'Physically closed': Alberta health officials shut down GraceLife Church west of Edmonton

Alberta Health Services has closed GraceLife Church in Parkland County west of Edmonton. The church has been at the centre of a prolonged battle over COVID-19 enforcement and officials say it will remain closed until it can "demonstrate the ability to comply" with provincial health restrictions.

Closure will remain in effect until Edmonton-area church complies with public health rules

An RCMP officer talks with a man near GraceLife Church on Wednesday morning. Police helped Alberta public health officials close down the controversial church after it operated for months in contravention of public health orders. (David Bajer/CBC)

Alberta Health Services has closed GraceLife Church in Parkland County west of Edmonton.

In an emailed statement to CBC News Wednesday morning, RCMP confirmed they were on scene, assisting AHS as they closed the church under Section 62.1 of the Alberta Public Health Act.

As of 8:30 a.m., police vehicles and unmarked SUVs were blocking entrances to the church parking lot. 

In a media statement, AHS said it "physically closed" the church and has prevented access until the church "can demonstrate the ability to comply with Alberta's chief medical officer of health's restrictions."

'Draconian and aggressive enforcement'

Lawyer John Carpay called the closure of the church outrageous. 

"I'm very disappointed to see this kind of draconian and aggressive enforcement of health orders when these health orders themselves are being challenged in court," Carpay told CBC News.

"It shows a very aggressive government that is not answering questions about its policies, but wants to push its weight around and try and make an example out of GraceLife Church."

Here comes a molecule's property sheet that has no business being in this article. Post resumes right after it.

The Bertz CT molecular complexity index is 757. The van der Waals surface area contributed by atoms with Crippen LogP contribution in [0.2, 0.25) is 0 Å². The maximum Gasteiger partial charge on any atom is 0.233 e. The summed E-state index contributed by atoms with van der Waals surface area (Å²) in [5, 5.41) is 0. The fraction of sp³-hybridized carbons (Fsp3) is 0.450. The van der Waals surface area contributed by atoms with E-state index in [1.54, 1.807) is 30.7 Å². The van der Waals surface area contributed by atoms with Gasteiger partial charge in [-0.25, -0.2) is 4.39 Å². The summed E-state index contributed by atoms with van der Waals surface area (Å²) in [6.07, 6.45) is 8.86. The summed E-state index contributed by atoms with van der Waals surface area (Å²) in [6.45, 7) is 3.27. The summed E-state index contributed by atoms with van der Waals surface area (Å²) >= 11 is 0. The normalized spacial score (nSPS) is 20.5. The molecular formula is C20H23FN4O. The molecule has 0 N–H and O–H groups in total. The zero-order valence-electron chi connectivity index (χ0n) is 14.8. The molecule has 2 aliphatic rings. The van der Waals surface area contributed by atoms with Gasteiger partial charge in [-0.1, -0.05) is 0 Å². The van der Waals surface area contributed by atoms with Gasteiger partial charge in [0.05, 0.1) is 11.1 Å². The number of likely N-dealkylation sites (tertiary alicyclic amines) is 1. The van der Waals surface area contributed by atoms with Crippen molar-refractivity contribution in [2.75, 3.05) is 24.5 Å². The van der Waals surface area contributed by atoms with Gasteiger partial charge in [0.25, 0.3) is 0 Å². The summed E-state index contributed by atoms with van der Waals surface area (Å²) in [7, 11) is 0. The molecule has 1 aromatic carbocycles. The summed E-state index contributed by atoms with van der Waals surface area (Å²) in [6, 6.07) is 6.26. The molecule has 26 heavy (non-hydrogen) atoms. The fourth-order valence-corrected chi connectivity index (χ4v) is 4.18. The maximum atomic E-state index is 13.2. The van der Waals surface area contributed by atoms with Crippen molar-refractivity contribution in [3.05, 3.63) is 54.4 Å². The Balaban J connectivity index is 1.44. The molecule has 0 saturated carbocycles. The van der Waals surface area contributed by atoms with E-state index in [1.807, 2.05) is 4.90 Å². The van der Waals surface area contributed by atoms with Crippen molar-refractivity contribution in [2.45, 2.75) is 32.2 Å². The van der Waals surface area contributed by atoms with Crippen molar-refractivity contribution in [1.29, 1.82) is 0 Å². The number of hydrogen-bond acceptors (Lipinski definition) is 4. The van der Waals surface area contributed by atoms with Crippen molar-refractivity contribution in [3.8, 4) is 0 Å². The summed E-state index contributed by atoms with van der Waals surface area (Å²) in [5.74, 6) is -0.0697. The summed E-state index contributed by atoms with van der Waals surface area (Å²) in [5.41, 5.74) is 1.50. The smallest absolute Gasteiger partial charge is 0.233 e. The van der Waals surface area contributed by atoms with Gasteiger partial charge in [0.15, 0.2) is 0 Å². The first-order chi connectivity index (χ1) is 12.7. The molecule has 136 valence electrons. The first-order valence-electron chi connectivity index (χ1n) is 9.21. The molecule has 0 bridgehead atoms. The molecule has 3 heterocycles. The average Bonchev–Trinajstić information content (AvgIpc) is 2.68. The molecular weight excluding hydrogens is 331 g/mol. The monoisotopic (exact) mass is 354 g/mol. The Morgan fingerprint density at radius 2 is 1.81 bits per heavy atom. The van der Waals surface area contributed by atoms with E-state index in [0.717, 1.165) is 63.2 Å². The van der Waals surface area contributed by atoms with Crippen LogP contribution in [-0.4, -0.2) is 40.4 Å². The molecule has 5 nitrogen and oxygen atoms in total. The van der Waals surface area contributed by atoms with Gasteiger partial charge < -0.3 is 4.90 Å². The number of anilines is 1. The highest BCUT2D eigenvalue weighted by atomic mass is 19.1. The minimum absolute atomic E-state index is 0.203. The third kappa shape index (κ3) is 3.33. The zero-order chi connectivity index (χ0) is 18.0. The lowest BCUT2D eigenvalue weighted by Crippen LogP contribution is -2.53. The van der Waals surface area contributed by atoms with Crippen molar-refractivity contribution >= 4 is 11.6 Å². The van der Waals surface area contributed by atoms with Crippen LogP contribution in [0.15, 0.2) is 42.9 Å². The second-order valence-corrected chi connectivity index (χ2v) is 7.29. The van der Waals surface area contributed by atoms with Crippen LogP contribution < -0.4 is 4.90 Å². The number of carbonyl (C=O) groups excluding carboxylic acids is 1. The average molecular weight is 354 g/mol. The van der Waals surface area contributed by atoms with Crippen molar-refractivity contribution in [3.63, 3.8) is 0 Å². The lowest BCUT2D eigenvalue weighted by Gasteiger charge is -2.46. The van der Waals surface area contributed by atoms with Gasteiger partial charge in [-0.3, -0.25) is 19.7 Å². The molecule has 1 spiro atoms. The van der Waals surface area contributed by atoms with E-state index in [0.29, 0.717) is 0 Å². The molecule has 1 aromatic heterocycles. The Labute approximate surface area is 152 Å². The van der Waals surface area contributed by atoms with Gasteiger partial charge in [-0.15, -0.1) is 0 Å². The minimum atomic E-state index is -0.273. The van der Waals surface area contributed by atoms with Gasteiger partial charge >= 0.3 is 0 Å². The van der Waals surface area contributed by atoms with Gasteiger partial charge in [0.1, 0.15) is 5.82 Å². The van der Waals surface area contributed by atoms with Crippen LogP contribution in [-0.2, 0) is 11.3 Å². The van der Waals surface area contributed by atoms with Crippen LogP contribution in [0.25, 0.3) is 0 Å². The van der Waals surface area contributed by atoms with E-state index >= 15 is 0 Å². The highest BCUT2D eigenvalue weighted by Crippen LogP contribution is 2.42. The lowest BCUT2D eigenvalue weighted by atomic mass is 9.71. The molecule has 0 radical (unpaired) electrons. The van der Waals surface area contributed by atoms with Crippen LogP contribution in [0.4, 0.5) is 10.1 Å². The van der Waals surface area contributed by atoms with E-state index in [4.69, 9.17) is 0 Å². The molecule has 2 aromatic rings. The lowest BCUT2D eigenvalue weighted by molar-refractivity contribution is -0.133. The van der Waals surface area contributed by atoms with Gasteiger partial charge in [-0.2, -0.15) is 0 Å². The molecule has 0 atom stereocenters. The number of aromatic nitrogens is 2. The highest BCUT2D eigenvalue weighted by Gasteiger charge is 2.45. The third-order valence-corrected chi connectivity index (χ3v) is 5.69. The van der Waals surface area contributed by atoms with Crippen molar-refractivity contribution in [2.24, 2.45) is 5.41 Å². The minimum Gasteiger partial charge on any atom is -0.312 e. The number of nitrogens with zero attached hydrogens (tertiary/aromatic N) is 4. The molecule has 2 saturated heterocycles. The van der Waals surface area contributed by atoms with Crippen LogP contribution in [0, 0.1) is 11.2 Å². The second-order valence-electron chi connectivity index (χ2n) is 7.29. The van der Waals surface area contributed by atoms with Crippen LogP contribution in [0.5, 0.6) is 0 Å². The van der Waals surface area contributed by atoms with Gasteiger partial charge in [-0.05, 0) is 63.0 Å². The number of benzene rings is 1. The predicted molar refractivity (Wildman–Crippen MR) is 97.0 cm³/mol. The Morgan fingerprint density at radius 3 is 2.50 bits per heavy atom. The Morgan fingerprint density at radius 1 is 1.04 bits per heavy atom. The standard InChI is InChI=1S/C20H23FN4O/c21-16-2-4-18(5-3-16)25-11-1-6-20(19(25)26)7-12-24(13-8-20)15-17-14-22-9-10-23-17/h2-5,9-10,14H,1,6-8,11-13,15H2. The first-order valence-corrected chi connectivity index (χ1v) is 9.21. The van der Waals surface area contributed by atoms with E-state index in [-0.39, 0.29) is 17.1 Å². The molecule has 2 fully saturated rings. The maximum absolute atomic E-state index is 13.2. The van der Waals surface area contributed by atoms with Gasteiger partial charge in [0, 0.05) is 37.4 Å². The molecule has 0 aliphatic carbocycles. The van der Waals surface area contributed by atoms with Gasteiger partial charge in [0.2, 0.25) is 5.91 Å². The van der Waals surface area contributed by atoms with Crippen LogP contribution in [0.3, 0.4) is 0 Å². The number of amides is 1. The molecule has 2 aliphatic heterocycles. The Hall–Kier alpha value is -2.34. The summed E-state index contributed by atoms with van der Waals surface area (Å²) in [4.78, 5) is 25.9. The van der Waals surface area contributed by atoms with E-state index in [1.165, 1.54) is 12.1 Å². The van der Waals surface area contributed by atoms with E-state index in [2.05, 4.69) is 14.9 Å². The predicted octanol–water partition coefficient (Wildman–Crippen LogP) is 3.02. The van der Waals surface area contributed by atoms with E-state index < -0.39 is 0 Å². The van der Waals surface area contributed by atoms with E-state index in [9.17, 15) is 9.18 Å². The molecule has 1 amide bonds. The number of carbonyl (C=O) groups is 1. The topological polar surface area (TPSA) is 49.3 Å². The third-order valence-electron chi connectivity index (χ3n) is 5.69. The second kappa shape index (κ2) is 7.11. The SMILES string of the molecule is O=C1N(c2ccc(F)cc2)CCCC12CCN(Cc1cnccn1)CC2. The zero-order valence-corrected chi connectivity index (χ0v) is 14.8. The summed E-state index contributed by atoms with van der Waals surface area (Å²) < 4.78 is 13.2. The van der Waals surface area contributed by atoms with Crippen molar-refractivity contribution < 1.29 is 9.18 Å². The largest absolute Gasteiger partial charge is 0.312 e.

Carpay said he had not spoken yet to pastor James Coates and was unsure what would happen next Sunday. He speculated that there would still be a worship service held in a different building. 

University of Calgary law professor Lorian Hardcastle said she expects congregants to hold some form of protest on Sunday.

She applauded the closure but questioned the timing. 

"I think it's concerning that the government and law enforcement allowed for two services to happen over the Easter weekend," Hardcastle said. "Especially with the variants now we know circulating in quite a widespread manner in Edmonton."

Hundreds attended services

The church has been at the centre of a prolonged battle over COVID-19 enforcement. 

Since December it has repeatedly defied public orders, with hundreds of people attending services. The services continued despite a closure order issued by AHS in January.

Provincial regulations to prevent the spread of COVID-19 restrict in-person attendance at churches to 15 per cent of capacity and call for those who do attend to physically distance and wear masks. 

AHS said it has attempted to work collaboratively with the church for months to address ongoing public health concerns.

Steps taken before Wednesday's physical closure include:

  • An order issued by AHS on Dec. 17 requiring the church to comply with restrictions ordered by Dr. Deena Hinshaw, Alberta's chief medical officer of health.
  • A Court of Queen's Bench order obtained Jan. 21 requiring the church to comply with the previous order.
  • A closure order issued Jan. 29 requiring closure until compliance with the restrictions was attained.
  • On March 27, AHS sent a letter to Coates providing him with information on the continued spread of COVID-19.
  • Last week AHS invited Coates to meet virtually to discuss the risks presented by COVID-19, but the church has not provided any dates to meet.